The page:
BF02 test considers two-dimensional (xz) moist problem limited to reversible adiabatic bulk condensation/evaporation. The domain size is 20 × 10 km2 (x × z) with a uniform grid spacing of 100 m. The atmosphere is neutrally stratified for moist reversible processes; that is, the equivalent potential temperature θe is uniform across the domain. The initial total water mixing ratio has a constant and relatively large value of 20 g kg−1 within the entire domain. With the assumed surface pressure of 1000 hPa, uniform θe dictates that the cloud water of the moist neutrally stratified environment increases from around 7.7 g kg−1 at the bottom boundary to around 19.8 g kg−1 at the model top. Such conditions ensure that the environment remains cloudy when displaced downward by the thermal rise. The atmosphere is initially at rest. The saturated spherical warm thermal (a bubble) is placed 2 km above the ground. The potential temperature perturbation has a 2-K maximum in the center of the bubble and gradually decreases to zero along the 2-km radius. The water vapor mixing ratio is adjusted to maintain water saturation inside the bubble. The solutions are compared after a 1000 s of the thermal rise. The integration time step for the anelastic model is 4 s. The same time step is also used for the implicit compressible model, whereas the explicit compressible (i.e., acoustic) model employs a 0.25-s time step (see Table 1 for a description of the simulations). Further details of the model setup are exactly as in BF02.

Specifics of the uniform-θe condition [i.e., the vertical distribution of the potential temperature θ and water vapor (qυ) and cloud water (qc) mixing ratios that are all used as predicted variables in the EULAG model] depend on particular formulations of the model thermodynamic energy and saturated water vapor mixing ratio. A set of relations between initial/boundary conditions and the governing equations that are necessary and sufficient for their consistency is typically referred to as “compatibility conditions” for partial differential equations (e.g., Temam 2006). In the specific test considered here, these conditions imply that the θ, qυ, and qc profiles corresponding to the uniform θe have to be derived based on the specific model formulation and that applying profiles obtained with a different (i.e., incompatible) formulation may lead to incorrect solutions. To illustrate this very point, we present anelastic and compressible solutions applying θ, qυ, and qc profiles either derived applying the EULAG’s formulation of the moist thermodynamics or as given in BF02—that is, obtained with their comprehensive representation of the moist thermodynamics. Since the conditions at the surface are prescribed, one can compare the temperature and pressure values at the domain top (i.e., at 10 km) obtained with the two formulations. The differences are about 4 K and 2 hPa, and thus one might expect some differences between simulations applying the two sets of environmental profiles as illustrated by model results discussed below.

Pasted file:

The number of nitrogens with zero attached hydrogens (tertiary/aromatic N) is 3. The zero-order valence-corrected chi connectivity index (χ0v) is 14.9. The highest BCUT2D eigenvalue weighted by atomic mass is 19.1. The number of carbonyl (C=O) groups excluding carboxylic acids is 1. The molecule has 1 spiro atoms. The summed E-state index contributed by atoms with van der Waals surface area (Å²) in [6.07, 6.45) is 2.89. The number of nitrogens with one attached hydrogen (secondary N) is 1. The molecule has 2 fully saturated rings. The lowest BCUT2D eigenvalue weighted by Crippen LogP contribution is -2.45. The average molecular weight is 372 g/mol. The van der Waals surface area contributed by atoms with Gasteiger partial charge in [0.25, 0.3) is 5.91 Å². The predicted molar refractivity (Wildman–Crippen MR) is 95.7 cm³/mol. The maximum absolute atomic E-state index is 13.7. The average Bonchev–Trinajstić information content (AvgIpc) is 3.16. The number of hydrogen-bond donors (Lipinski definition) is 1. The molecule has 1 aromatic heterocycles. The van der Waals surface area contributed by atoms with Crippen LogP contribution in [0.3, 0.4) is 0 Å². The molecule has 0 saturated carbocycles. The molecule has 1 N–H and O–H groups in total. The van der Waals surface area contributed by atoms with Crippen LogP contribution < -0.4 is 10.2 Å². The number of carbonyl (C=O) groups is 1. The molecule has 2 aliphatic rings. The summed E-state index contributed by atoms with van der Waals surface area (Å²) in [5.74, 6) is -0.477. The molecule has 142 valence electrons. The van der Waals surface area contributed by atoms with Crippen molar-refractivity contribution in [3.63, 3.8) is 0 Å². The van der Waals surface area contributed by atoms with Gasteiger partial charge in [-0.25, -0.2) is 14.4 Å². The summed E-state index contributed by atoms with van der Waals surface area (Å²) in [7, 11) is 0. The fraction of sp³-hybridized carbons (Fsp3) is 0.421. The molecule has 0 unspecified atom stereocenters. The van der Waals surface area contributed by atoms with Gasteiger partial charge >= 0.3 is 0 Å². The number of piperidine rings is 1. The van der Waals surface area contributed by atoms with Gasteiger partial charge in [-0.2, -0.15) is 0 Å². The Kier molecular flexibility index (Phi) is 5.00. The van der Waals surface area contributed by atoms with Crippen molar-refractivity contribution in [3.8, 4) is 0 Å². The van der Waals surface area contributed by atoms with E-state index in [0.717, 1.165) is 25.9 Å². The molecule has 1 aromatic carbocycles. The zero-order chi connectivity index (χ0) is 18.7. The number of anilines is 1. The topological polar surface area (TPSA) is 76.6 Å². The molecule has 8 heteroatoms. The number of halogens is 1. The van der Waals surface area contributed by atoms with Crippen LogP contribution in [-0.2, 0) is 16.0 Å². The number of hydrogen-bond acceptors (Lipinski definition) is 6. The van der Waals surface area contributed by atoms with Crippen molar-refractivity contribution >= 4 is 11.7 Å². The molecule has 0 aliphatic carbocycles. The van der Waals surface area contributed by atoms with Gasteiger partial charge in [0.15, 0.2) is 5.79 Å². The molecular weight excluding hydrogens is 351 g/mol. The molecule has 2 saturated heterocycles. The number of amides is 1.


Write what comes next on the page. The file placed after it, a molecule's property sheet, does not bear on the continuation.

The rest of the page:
b. Preamble: Dry anelastic and compressible solutions

In addition to moist simulations, BF02 also presented solutions of a dry thermal rising in a neutrally stratified environment—an analog of their moist case. This allows us to compare dry anelastic and compressible solutions to those shown in BF02.